DOWNTOWN LOS ANGELES — The Los Angeles 2020 Commission, a panel comprised of a dozen high-powered Angelenos, this morning released its prescription for curing the city of some of its most-pressing economic and civic ills.
In the 28-page report dubbed “A Time for Action,” the commission offers a series of recommendations designed to bolster the city’s economy and restore faith in government. Recommendations range from changing when the city holds elections to creating an Office of Transparency and Accountability to raising the minimum wage to combining the ports of Los Angeles and Long Beach.
“We’re not trying to deal with every problem in Los Angeles,” said Mickey Kantor, the commission’s co-chair, during an advance briefing on the report Tuesday morning. “We believe all of these are implementable within six months.”
“A Time for Action” follows “A Time for Truth,” a 2020 Commission report released in January. That effort focused on identifying problems within the city, and cited everything from failing leadership to the challenges posed by traffic and a faltering education system. Though it generated a stream of media coverage, it failed to gain much traction within City Hall.
The new report, by contrast, offers suggestions, and specifically looks at the themes of accountability and transparency, fiscal stability and job creation.
In the Wednesday briefing, Austin Beutner, the panel’s other co-chair, said the proposal with the greatest long-term impact is establishing the Office of Transparency and Accountability. The office with a five-member board and an approximately 10-person staff would provide information and analysis of the city’s budget, services and other operations. The data would be readily available to the general public and the media.
“This nonpartisan, apolitical entity will be charged with preparing critical analyses of what goes on in City Hall and how effectively the City is using taxpayer money to provide services,” the report states.
Also under the accountability and transparency umbrella is shifting when elections take place. The report noted the turnout of only 23% of registered voters in last spring’s mayoral election. It recommends rescheduling elections to coincide with the state and federal election cycle. Having more people at the polls, said Beutner, will reduce the power of special interests in low-turnout races.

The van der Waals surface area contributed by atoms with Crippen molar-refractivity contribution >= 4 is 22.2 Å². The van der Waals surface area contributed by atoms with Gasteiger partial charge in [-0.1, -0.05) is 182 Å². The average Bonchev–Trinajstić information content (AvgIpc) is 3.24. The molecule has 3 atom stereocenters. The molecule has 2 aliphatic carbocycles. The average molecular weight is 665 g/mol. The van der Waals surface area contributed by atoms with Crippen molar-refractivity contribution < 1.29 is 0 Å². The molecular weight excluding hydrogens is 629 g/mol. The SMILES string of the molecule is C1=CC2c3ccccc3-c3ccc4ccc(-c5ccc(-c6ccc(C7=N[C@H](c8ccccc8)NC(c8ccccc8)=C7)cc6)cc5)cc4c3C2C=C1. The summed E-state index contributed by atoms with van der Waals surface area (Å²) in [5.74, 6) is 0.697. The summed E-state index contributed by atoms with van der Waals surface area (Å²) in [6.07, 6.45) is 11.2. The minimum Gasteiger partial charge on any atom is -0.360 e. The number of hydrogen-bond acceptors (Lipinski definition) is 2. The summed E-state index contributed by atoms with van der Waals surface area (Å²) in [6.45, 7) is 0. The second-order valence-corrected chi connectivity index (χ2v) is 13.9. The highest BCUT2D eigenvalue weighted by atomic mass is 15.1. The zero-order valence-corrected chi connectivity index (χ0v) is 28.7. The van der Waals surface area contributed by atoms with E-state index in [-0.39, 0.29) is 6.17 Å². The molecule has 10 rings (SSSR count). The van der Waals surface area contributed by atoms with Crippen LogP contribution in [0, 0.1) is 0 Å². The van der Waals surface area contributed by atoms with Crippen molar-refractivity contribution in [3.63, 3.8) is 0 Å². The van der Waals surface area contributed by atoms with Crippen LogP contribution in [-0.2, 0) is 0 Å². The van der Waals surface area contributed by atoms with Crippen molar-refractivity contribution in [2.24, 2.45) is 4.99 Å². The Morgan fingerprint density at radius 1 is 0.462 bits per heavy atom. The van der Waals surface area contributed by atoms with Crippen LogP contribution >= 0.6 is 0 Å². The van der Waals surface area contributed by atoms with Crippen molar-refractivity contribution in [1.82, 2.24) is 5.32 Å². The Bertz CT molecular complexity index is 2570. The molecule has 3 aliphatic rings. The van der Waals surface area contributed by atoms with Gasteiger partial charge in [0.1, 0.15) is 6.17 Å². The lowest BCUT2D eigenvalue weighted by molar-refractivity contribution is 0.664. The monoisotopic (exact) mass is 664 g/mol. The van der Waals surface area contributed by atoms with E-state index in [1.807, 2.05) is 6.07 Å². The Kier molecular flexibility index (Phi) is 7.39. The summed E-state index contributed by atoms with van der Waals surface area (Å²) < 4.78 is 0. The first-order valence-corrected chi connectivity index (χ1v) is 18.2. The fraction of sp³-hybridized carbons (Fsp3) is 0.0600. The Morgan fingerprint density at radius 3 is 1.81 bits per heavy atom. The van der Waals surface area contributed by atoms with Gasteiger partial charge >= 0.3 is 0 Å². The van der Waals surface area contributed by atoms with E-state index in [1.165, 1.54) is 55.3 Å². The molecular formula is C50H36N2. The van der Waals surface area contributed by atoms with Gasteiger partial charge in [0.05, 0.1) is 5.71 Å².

In addition to Kantor and Beutner, the 2020 Commission includes individuals with backgrounds in labor, business and government. Other members are former Gov. Gray Davis, DWP union leader Brian D’Arcy, and former Labor Secretary and current County Supervisor candidate Hilda Solis.
Kantor convened the panel at the request of City Council President Herb Wesson. Elected officials did not have any input into the content of either report, Kantor said.
Another suggestion is altering the city budget process. Rather than present a one-year budget, as occurs now, the report suggests issuing a three-year budget that shows both proposed spending in a 12-month period, as well as the implications of that spending in succeeding years. This would prevent financial gimmicks and short-term fixes that essentially delay fiscal problems for future leaders, they said.
The January report gained attention in part for stating that nearly 40% of the citizens of Los Angeles live in “misery,” with the figure referring to the percentage of Angelenos who are unemployed or earn poverty-level wages. To alleviate that, the commission recommends increasing the minimum wage in the city above the $10 an hour that Gov. Jerry Brown has proposed starting in 2016. The commission did not identify a specific dollar amount or whether the new rate should be phased in, but Kantor and Beutner said it should apply to all jobs in Los Angeles, not just those in a specific industry such as hotels. Businessmen Eli Broad and Rick Caruso have also called for increasing the minimum wage.
The report urged local leaders to capitalize on some of the strengths and job-producing sectors in the region, and stressed focusing on “economic clusters” in fields such as bioscience and technology, along with manufacturing. Beutner and Kantor suggested that city and county officials aggressively work to make Los Angeles the home of the future new headquarters of the California Air Resources Board. Getting CARB in L.A. they said, would mean that research and other environmental-related businesses would follow.
“It could become a big job creator,” said Beutner.
Another way to bolster the economy, they said, is consolidation, with a regional approach for both shipping and tourism. The report recommends having the ports of Los Angeles and Long Beach enter into a joint powers agreement to manage strategy on a regional basis. It noted that this has happened in other areas, with ports in New York and New Jersey, and Seattle and Tacoma, forming strong partnerships.
“All too often the Ports of LA and Long Beach issue press releases boasting of new customers — one only has to study the details to understand these customers are just switching from LA to Long Beach or vice versa and not bringing new jobs to the region,” the report stated.
A similar partnership is recommended for local tourism agencies. Forming a Regional Tourism Authority, the report said, would allow cities such as Los Angeles, Long Beach, Beverly Hills and Santa Monica to work together, particularly in targeting international travelers.
Beutner and Kantor noted that the commission’s work essentially ends with the Wednesday release of the second report. Still, they say that effecting the changes could make a big difference, and it could happen relatively quickly.
“None of this is rocket science,” said Kantor. “It is common sense.”
The full report will be available at la2020reports.org.
Copyright 2014 Los Angeles Downtown News